Conjuring up the same tone, anger and indignant shock of “Michael Clayton,” “Erin Brockovich” and “A Civil Action” — “Dark Waters” is a mostly rote and generic procedural drama about the fallout of a misbehaving industrial behemoth and the untold number of people it knowingly poisoned.
What’s most disappointing isn’t its generic and recycled air, but the fact it was directed by Todd Haynes, one of the most innovative storytellers of the last three decades.
Despite a relatively low output (seven features since 1991), Haynes had yet to make a stinker and three of his movies (“Safe,” “Far From Heaven” and “Carol”) are considered by most to be modern classics. He also wrote and directed the controversial (and long ago recalled) 1987 short film “Superstar: The Karen Carpenter Story” where Carpenter, her brother Richard and other non-fictional characters were depicted with Barbie dolls. The bottom line is Haynes has taken many chances in the past but “Dark Waters” plays out as if it could have been directed by literally hundreds of other journeyman filmmakers.
Based on the New York Times Magazine article “The Lawyer Who Became DuPont’s Worst Nightmare” by Nathanial Rich, the screenplay from Mario Correa and Matt Carnahan is deliberate and methodical with a nice balance of cold facts and compelling human interest hooks. Taking place in the rural Parkersburg, West Virginia, Haynes and cinematographer Edward Lachman infuse the production with a color palate of blacks, grays, dingy whites and muted blues which perfectly captures the downbeat nature of the material. While appropriate to the story, it also shows little to no artistic breakthroughs.
Mark Ruffalo stars as Robert Bilott, an attorney working for a firm which represents DuPont that has a plant in town employing what appears to be most of Parkersburg’s residents. At the request of a mutual friend, Bilott visits the home of Wilbur Tennant (Bill Camp), a farmer whose cows have either mysteriously died or were born with disturbing and disfiguring birth defects.
In the blink of an eye, Bilott goes from defending DuPont to calling the company to task, something that initially rubs the senior partners (Tim Robbins and Victor Garber) and many DuPont employees the wrong way. Even after a notable spike in cancer cases, the bulk of the citizens turn a blind eye to DuPont’s dumping of chemical waste in the Ohio and Little Kanawha rivers. DuPont pays its workers well, and the resentment of the possible massive loss of jobs overrules disease and death at the hands of the town’s largest employer.
After the enlightening and shocking opening 30 minutes, the narrative downshifts for a good hour with the filmmakers doling out reams of incriminating data spread out over a dozen or so years. While informative, it is thunderously dull and cinematically inert. Watching the timeline years tick by on screen while Bilott plays David to DuPont’s Goliath during protracted legal stalling is not what most audiences want to sit through.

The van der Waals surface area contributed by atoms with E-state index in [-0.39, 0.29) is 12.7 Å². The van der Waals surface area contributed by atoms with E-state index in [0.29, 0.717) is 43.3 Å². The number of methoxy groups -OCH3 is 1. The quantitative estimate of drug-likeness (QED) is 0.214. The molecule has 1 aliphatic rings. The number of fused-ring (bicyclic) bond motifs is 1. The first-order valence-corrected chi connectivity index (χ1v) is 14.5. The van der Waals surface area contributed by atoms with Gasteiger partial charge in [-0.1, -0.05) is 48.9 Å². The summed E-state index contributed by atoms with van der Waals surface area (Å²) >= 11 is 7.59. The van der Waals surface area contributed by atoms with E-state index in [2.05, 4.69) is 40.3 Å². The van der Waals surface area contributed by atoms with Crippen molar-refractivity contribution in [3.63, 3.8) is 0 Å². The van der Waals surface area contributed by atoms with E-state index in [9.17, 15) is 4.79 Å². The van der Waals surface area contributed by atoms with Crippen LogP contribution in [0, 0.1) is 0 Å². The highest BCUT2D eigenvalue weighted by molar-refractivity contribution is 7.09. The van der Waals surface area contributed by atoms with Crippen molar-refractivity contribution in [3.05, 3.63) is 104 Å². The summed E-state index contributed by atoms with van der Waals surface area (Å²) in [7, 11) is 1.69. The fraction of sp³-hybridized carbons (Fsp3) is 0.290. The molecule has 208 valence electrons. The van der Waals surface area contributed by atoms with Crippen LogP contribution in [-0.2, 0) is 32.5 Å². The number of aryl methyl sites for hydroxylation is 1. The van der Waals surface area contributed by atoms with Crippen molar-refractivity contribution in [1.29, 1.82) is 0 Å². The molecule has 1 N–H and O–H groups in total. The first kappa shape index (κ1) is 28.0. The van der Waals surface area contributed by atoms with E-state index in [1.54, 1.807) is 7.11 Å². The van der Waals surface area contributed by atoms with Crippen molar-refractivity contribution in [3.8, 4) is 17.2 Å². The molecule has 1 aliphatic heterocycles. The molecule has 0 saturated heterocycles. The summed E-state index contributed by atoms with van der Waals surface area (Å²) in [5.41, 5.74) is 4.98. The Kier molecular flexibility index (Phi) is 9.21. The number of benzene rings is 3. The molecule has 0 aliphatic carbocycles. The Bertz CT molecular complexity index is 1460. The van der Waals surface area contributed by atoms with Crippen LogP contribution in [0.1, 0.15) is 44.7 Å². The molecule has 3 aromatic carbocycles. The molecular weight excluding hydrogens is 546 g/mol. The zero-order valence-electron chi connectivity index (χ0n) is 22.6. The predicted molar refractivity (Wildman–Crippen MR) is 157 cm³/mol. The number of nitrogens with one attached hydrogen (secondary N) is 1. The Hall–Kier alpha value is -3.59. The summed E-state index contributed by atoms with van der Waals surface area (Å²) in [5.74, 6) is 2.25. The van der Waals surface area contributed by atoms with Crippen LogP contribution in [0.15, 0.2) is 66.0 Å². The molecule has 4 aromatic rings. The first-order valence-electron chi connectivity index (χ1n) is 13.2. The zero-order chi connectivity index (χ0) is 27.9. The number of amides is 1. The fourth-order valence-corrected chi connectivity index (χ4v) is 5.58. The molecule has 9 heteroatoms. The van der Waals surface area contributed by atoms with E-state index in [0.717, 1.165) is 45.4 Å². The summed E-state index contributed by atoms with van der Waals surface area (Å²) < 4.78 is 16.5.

Do you know what Perflourooctanoic Acid (PFOA) is or even how to pronounce it? Don’t worry, you will.
Unlike most of the above-mentioned titles, “Dark Waters” doesn’t come with a side order of conspiracy theory; there’s no mystery and rather than deny culpability, DuPont brings in hordes of “experts” who cloud the issue by trying (and nearly succeeding) in changing the legal definition of “poison.”
There is a small sliver of thriller included when Bilott begins looking over his shoulder, worried for himself, his wife Sarah (Anne Hathaway) and their three sons. But it comes and goes in a relative flash.
By the time the movie concludes, the viewers who haven’t already fallen into a deep slumber will be presented with the results of the marathon court battle again via on-screen text. While it offers deserved justice, it is accompanied with an over-familiar, been-there-seen-that resignation.
What took place in Parkersburg was a huge (avoidable) tragedy with great human loss which most people are not yet aware. It is a story that needed to be told, just not in such a predictable, familiar and backside-numbing manner. Hayes could have done so much more with the material, but chose to avoid the style which has made his back catalog titles so rich, memorable and enduring.
The next director looking to make a fact-based, human-induced tragedy should have a DVD copy of this movie at the ready at all times to remind themselves how not to make the same mistakes Haynes did here.